Fayette Superintendent Manny Caulk wrote parents Sunday that in addition to finding a gun at Henry Clay High School, the school district has dealt with unfounded rumors and unsubstantiated prank social media threats in seven schools.
“This is more than a school problem. We have a community problem. And we will need a broad-based solution that bridges homes and schools,” he said.
Caulk said Fayette is the only district in the state seeking to address these critical issues by assembling a multi-agency group of stakeholders to study school safety. The District Safety Advisory Council is volunteering their time this month to deliver actionable recommendations for safer schools.
Some of those changes may require legislative action, and he told families “we will need your advocacy to make them a reality.”
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“As you know, we are facing another year of continued underfunding of education in the governor’s proposed budget.”
“Although the House version of the budget is more encouraging, we will need communitywide support to impress upon our lawmakers the critical importance of fully funding public education in addition to increasing investments in school safety and security and mental health services. Please join our teachers and school leaders who are raising their voices in Frankfort to advocate for public education. We should not have to choose between safe schools or quality classroom instruction. Our children deserve both.”
Caulk informed parents about “the steps we’ve taken in the past week to ensure that our schools are the safest place for students in our community.”
Caulk said since his February 22 press conference on school safety:
▪ Links to a STOP Tipline have been added to the top of the web page of every school and special program serving middle or high schools students.
▪ Fifty additional hand-held metal detector wands have been distributed to secondary schools.
▪ Additional school personnel have been added in all middle and high schools where the front door does not lead to a secure vestibule.
▪ The district has increased law enforcement presence in all of our schools and administrators are regularly checking exterior doors to ensure that they are locked and secure at all times.
▪ Schools have started the process of providing picture IDs to all district employees, scheduling additional emergency drills and rolling out the enhanced emergency communication system to provide updates to families. He said the district also is adding additional capacity in the area of social media to quickly respond to concerns both from a communication and policing standpoint.
Caulk asked parents to help by having a conversation with children about the appropriate and responsible use of social media and by monitoring their posts and texts. Experts also recommend limiting screen time and regularly checking children’s rooms and backpacks to ensure that they only have access to things that support a healthy lifestyle, he said.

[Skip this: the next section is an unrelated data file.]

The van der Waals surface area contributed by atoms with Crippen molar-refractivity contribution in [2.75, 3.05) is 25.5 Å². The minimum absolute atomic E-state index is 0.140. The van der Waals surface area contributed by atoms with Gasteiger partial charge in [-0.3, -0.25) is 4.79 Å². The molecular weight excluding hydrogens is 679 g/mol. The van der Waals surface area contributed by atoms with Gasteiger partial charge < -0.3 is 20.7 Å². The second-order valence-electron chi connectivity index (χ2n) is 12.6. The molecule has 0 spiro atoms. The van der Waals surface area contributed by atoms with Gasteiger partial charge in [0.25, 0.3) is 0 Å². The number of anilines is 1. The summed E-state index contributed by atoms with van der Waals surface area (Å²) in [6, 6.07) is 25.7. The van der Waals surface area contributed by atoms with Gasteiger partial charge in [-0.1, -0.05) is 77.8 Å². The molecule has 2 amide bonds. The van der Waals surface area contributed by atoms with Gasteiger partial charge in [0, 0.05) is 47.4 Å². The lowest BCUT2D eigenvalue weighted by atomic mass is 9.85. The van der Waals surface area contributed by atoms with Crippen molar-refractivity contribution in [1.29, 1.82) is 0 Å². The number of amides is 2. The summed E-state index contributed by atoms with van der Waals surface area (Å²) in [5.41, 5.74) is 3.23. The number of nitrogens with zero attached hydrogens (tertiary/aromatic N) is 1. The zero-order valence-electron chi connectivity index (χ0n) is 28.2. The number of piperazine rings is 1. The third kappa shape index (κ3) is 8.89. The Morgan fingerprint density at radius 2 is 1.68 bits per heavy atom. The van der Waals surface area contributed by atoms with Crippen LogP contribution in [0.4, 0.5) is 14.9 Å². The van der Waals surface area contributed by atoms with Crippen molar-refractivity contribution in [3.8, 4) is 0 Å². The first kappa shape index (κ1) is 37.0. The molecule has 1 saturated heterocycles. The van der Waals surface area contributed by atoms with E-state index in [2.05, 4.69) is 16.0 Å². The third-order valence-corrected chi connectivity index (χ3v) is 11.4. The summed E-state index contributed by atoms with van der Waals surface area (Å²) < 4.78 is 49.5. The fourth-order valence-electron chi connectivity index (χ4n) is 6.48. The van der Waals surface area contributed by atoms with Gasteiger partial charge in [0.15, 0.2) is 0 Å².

“We have strict protocols to ensure that every possible report is fully investigated to safeguard our students. It is critical for our students to understand that there are serious consequences for intentionally making false statements or perpetrating pranks to cause alarm and disrupt the learning environment,” he said.
Caulk said last week was the first meeting of the District Safety Advisory Council, which includes students, teachers, parents, principals, district officials, Lexington-Fayette Urban County representatives, community advocates, law enforcement officers, business representatives and faith leaders.
“While it was encouraging to learn that school crimes are decreasing, it was disheartening to hear that school incidents are increasing at the same time that funding for school safety has been severely cut. The experts also advised the council against knee-jerk reactions to individual incidents and suggested that the group only consider programs, policies, and practices that have demonstrated effectiveness.”
Caulk said that it was unfortunate that presentations by safety experts at that meeting were “interrupted by some of our audience members. I apologized to our expert speakers and council members. Anyone coming to share their knowledge with our council and our community deserves our full respect and appropriate decorum as we seek to identify solutions that will benefit all students,” Caulk said.
The students and parents who interrupted during the meeting were upset about a loaded gun being found on Henry Clay’s campus earlier that day, and that the topic was not immediately addressed at the meeting.
“This is an emotional issue for all of us, but we have to keep our discourse civil and talk with each other instead of at each other,” Caulk wrote. “The public is welcome to attend the District Safety Advisory Council Meetings to listen and we have provided a means for electronic participation ... but these are not open forums or town hall meetings. We need to allow our council members to engage with the experts so that the recommendations will be the very best they can be.”
The next meeting of the District Safety Advisory Council will be March 8, 2018, at Tates Creek High School. The topic will be juvenile justice and we will have guest speakers Heather Matics, a prosecutor with the Fayette County attorney's office, and Judge Libby Messer, Family Court judge for Division 1 of Fayette Circuit Court, to share information with the council and community.